An important and advanced theme in chess openings is that of the “poisoned” Pawn belonging to one’s opponent, a Pawn that is unprotected and may be attacked with hope of winning it. I like to call “poisoned” the specific Pawn on one of four squares, directly diagonal to the opponent’s Rook in the initial position, that is often tempting to try to win using one’s Queen when the protecting Bishop is away:
- White’s Pawn on b2 (which Black can try to win with a move like …Qb6)
- Black’s Pawn on b7 (which White can try to win with a move like Qb3)
- White’s Pawn on g2 (which Black can try to win with a move like …Qg5)
- Black’s Pawn on g7 (which White can try to win with a move like Qg4)
A paradox in pedagogy
An important part of one’s chess education is understanding the value of material, of trying to keep one’s Pawns and pieces protected and finding opportunities to win material by capturing the opponent’s Pawns and pieces, either for free or for an advantageous trade according to a heuristic formula of worth (such as taking a Rook, worth 5 points, in return for giving up one’s Knight, worth 3 points).
The paradox is that once one has absorbed this lesson, at some point one must learn to balance the hard-earned attention to material with more nuanced attention to other factors in a game. On general principles, as the next step after internalizing the value of material, I advise against club players trying to play opening variations involving winning a poisoned Pawn, because the effort to win it usually requires wasting three moves:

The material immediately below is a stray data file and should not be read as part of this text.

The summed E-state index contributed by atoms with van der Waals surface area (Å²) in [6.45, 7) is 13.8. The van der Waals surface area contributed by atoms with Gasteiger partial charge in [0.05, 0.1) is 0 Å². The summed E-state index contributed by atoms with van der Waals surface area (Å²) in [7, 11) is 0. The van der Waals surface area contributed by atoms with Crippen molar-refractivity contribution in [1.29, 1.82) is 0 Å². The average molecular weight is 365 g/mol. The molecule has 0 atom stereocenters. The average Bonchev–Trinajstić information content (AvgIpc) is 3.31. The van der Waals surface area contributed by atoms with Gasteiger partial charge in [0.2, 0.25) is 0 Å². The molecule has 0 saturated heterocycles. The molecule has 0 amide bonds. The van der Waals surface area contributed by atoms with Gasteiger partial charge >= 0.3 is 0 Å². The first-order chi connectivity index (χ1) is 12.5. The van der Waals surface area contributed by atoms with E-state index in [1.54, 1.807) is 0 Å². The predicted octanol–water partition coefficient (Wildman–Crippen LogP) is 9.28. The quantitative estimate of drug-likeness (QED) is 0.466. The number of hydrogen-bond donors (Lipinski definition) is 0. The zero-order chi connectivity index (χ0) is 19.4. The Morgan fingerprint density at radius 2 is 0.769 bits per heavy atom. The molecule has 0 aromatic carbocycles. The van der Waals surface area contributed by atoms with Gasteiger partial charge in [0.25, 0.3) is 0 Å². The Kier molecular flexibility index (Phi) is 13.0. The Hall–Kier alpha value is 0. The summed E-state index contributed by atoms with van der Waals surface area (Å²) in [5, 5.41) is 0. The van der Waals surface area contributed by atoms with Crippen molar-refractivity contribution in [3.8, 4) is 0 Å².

- Moving the Queen to attack the Pawn.
- Capturing the Pawn.
- Retreating the Queen to avoid getting captured or trapped.
Three moves is quite a lot of time to lose for the sake of winning a Pawn in the opening, when development and one’s own King safety are critical and can be compromised. Granted, there are some very popular opening variations that involve taking the risk and winning such a Pawn, but they require absolute precision to even be able to defend a draw against a fierce attack coming from falling so behind in development.
At some point after one’s tactical and defensive strength has improved enough, it may be worth trying these risky ideas, but I have seen too many instances of a club player moving a Queen out early in the game to win material and then failing to consolidate well. This is a habit that, although it sometimes works against weak competition, results in postponing one’s development as a more principled middle game player.
Some concrete examples of disaster
Here is a brutal example of punishing an early Queen excursion.
More subtle one
The following is a more subtle win in which Black, a world-class defender, won 2 Pawns at the expense of a whopping 9 Queen moves in the opening and middle game, and finally lost after hardly developing any pieces.